College Board Eliminates SAT II Subject Tests and SAT Essay


Doyon Kim

Due to the ongoing COVID-19 pandemic, College Board announced that all SAT II subject tests and the essay portion of the SAT were cancelled.

College Board announced on Jan. 19 that all SAT Subject Tests and SAT optional essays will be discontinued starting in June 2021, due to the limitations of in-person contact from the spread of COVID-19.

Rob Stelmar, BOHS counselor, said, “I think it is the correct thing to do. There are no safe places to test students without potentially risking exposure to COVID-19, and most importantly, students are under enough pressure as it is. Having to prepare for an additional test places an unfair burden on students.” 

The SAT Subject tests are additional exams students can take to display their learning in subjects such as English, History, Math, Science, or a language when submitted to colleges through applications. 

For students who don’t feel safe taking the SAT in person, registrants are allowed to change the dates of test-taking during the month of March. If rescheduling is not an option, students will be refunded accordingly, along with new SAT administrations planned for May 2 and June 6 for international students.

With these tests cancelled, the College Board Administration team will produce a digital version of the SAT to make the test as fair as possible for students taking it at home or in person, according to College Board.

Verronica Clements, English teacher, believes that virtual SAT test-taking can help students learn to navigate the use of technology. “I feel using technology to administer tests [will be] beneficial, our world is using more and more technology and the ultimate goal as an educator is to get students ready to perform well in the ‘real world,'” Clements said.

With the changes in the SAT policies, many U.S. colleges and universities, including the entire University of California system, have made SAT score submissions optional for applicants. 

This decision can be beneficial for students with families who cannot have access to SAT prep classes because “not everyone can afford outside [help]. The advantages of outside prep can change a person’s score,” on the tests Hannah Ro, junior, said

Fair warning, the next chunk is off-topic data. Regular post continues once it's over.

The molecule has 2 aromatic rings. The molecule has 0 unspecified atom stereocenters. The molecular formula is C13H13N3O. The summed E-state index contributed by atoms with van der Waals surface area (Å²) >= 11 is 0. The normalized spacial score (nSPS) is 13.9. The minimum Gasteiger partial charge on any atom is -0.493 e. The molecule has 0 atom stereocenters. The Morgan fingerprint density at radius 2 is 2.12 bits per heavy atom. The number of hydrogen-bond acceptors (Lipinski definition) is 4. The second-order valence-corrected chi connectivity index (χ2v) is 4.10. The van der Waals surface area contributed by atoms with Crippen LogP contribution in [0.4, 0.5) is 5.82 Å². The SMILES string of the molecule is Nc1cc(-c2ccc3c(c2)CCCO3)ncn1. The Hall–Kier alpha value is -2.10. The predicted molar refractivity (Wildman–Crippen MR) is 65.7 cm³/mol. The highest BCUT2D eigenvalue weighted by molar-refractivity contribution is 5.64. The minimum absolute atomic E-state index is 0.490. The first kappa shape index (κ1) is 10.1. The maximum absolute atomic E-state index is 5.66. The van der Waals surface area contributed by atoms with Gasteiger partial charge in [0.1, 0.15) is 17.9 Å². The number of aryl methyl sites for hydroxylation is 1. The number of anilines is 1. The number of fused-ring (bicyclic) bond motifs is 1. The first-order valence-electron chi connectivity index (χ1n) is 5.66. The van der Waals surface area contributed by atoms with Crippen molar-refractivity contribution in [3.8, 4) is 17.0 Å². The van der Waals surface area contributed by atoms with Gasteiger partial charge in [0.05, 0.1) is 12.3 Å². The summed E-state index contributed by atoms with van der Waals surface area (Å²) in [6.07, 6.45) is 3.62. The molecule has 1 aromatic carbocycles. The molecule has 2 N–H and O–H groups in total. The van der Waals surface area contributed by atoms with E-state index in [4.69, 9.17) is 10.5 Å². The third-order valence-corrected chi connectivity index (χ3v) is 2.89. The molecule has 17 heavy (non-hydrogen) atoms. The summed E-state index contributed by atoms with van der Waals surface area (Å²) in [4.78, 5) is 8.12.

Lauren Ahn, freshman, agreed: “One test score shouldn’t define your intelligence or worth as a student, and colleges should learn to accept students based off of more than one score.” 

College-bound BOHS seniors are satisfied that the standardized testing portions of their applications are cancelled. JohnPaul Simental, senior, said, “I feel like a lot of the students most concerned about the tests can now use that time to focus on the classes they already have, and I think not having that extra source of worry will help a lot of people.”

Mental health plays an important role when it comes to the SAT tests. According to Homework Wars, 50% of high school students are stressed out, 25% of them stated that school work was the main source of their stress, and one-third of their study-time leaves them feeling anxious and overwhelmed. 

“It’s a good thing because the SAT is a fundamentally flawed exam that does not accurately reflect the students’ level,” Nicholas Reed, senior, said. “It means that students can focus more on things that actually matter like their own mental health.”

Although the cancellation of SAT Subject Tests and SAT optional essays may be beneficial to students, students now lack an additional method to showcase their strong suits. Clements said, “I am just sad the essay was removed, the essay portion of the SAT gave strong writers one more way to show that strength to colleges.”

As the outcome of the pandemic remains uncertain, College Board is seeking alternatives to continue the SAT tests, while making it as fair as possible for all graduating years, along with keeping students safe.